Cindy, from Texas, is a former Topstep funded trader turned professional Crude Oil trader. She also holds down a full-time job in the Oil and Gas industry. Working on the drilling business’s exploration side, Cindy has a great pulse on the future of oil supply in the U.S.
A Bit About Cindy
Living just outside of Houston, Cindy has been involved in the oil industry for more than a decade. Working on the drilling business’s exploration side, Cindy is responsible for obtaining real estate leases for land to drill on and ensure everyone gets paid once the oil is extracted.
As for her trading experience, she has dabbled in several financial markets over the past seven years, including stocks, futures, and ETFs. Cindy’s experience with Topstep goes back to December of 2017 when she began attending performance coaching sessions with Topstep’s Lead Performance Coach John Hoagland.
Thoughts On Oil Supply
The new White House administration is making a concerted effort to move away from fossil fuels in favor of renewable energy sources like solar, wind, and electric power.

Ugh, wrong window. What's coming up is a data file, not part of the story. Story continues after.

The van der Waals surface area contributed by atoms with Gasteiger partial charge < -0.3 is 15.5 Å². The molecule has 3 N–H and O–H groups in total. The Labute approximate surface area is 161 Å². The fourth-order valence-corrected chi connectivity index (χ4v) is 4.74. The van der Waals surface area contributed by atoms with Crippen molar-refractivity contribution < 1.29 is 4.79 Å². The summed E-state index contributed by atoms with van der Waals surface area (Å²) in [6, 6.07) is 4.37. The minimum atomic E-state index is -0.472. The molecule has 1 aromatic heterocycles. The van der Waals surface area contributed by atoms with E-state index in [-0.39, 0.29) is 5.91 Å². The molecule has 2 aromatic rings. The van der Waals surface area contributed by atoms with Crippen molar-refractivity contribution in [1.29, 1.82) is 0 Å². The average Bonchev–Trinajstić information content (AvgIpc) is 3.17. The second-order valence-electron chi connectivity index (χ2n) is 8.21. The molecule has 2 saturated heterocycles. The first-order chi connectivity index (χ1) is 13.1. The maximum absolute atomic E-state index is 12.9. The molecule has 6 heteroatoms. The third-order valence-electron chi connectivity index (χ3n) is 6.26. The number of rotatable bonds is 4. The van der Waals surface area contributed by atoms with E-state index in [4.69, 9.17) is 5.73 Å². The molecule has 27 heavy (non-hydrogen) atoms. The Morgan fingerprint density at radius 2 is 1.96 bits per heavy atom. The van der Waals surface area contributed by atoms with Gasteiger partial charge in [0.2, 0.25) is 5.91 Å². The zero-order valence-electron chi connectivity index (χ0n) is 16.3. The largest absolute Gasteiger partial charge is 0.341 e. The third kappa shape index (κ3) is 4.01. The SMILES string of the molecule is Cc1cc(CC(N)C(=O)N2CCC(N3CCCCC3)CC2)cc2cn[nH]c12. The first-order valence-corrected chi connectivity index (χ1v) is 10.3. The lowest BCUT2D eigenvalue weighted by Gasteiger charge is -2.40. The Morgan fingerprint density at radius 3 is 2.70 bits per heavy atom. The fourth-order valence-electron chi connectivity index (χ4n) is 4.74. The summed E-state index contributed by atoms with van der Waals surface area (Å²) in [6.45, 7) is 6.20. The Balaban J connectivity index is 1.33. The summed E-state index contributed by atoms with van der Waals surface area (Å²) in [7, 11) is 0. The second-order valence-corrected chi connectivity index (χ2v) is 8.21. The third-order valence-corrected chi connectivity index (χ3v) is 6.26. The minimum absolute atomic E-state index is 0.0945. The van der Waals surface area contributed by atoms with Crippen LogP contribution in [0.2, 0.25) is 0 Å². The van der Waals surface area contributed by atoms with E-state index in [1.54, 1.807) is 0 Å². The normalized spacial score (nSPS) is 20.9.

At present, oil and natural gas remain the most cost-effective way to produce energy in the U.S. By imposing new regulations on the production side of the oil and gas industry, lawmakers are attempting to cut oil and gas supply until prices rise to the point where green energy resources look more attractive.
New regulations on offshore drilling, pipelines, fracking, and drilling on federal land will create a significant drop in supply, and job losses will follow. At the same time, federal subsidies are pouring into green energy to improve their cost-effectiveness. Unfortunately, oil and gas workers’ marketable skills don’t translate very well to the renewable energy business, so new training programs will be required for anyone who wants to make the transition.
In all, the consensus on the street in Houston is that it will be a while before renewable energy can compete with fossil fuels, in terms of consumer cost-effectiveness, on a level playing field. Until then, the squeeze is starting, and with oil prices back up to their pre-pandemic levels, we should probably expect to see more price increases at the gas pump as demand increases.